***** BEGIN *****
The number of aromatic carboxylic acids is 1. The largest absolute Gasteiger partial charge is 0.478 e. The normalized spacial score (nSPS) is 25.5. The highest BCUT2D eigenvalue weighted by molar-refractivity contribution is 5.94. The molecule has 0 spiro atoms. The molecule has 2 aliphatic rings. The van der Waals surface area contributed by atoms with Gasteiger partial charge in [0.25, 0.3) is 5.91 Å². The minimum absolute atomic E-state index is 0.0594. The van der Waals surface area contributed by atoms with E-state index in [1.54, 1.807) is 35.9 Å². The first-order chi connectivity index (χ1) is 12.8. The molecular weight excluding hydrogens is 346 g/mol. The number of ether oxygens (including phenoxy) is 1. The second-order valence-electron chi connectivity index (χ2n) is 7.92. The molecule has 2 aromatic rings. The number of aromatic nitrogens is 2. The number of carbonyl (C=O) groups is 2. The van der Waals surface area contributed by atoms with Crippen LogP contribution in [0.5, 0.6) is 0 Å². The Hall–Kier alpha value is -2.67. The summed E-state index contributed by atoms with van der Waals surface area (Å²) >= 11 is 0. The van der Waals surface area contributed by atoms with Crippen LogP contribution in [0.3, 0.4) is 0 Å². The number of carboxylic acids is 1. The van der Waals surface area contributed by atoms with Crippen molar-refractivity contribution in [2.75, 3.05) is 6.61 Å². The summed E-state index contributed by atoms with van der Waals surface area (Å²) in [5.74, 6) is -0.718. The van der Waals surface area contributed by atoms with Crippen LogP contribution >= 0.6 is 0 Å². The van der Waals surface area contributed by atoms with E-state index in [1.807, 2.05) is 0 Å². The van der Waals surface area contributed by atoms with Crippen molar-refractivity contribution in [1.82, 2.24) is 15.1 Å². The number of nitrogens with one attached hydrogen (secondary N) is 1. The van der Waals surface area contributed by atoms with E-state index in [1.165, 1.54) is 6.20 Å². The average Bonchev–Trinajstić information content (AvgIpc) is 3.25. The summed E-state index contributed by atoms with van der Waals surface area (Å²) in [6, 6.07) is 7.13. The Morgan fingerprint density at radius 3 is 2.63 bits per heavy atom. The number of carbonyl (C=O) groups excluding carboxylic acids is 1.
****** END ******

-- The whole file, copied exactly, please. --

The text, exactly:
The number of aromatic carboxylic acids is 1. The largest absolute Gasteiger partial charge is 0.478 e. The normalized spacial score (nSPS) is 25.5. The highest BCUT2D eigenvalue weighted by molar-refractivity contribution is 5.94. The molecule has 0 spiro atoms. The molecule has 2 aliphatic rings. The van der Waals surface area contributed by atoms with Gasteiger partial charge in [0.25, 0.3) is 5.91 Å². The minimum absolute atomic E-state index is 0.0594. The van der Waals surface area contributed by atoms with E-state index in [1.54, 1.807) is 35.9 Å². The first-order chi connectivity index (χ1) is 12.8. The molecular weight excluding hydrogens is 346 g/mol. The number of ether oxygens (including phenoxy) is 1. The second-order valence-electron chi connectivity index (χ2n) is 7.92. The molecule has 2 aromatic rings. The number of aromatic nitrogens is 2. The number of carbonyl (C=O) groups is 2. The van der Waals surface area contributed by atoms with Crippen LogP contribution in [0.5, 0.6) is 0 Å². The Hall–Kier alpha value is -2.67. The summed E-state index contributed by atoms with van der Waals surface area (Å²) >= 11 is 0. The van der Waals surface area contributed by atoms with Crippen LogP contribution in [0.3, 0.4) is 0 Å². The number of carboxylic acids is 1. The van der Waals surface area contributed by atoms with Crippen molar-refractivity contribution in [2.75, 3.05) is 6.61 Å². The summed E-state index contributed by atoms with van der Waals surface area (Å²) in [5.74, 6) is -0.718. The van der Waals surface area contributed by atoms with Crippen LogP contribution >= 0.6 is 0 Å². The van der Waals surface area contributed by atoms with E-state index in [1.807, 2.05) is 0 Å². The van der Waals surface area contributed by atoms with Crippen molar-refractivity contribution in [1.82, 2.24) is 15.1 Å². The number of nitrogens with one attached hydrogen (secondary N) is 1. The van der Waals surface area contributed by atoms with E-state index in [1.165, 1.54) is 6.20 Å². The average Bonchev–Trinajstić information content (AvgIpc) is 3.25. The summed E-state index contributed by atoms with van der Waals surface area (Å²) in [6, 6.07) is 7.13. The Morgan fingerprint density at radius 3 is 2.63 bits per heavy atom. The number of carbonyl (C=O) groups excluding carboxylic acids is 1.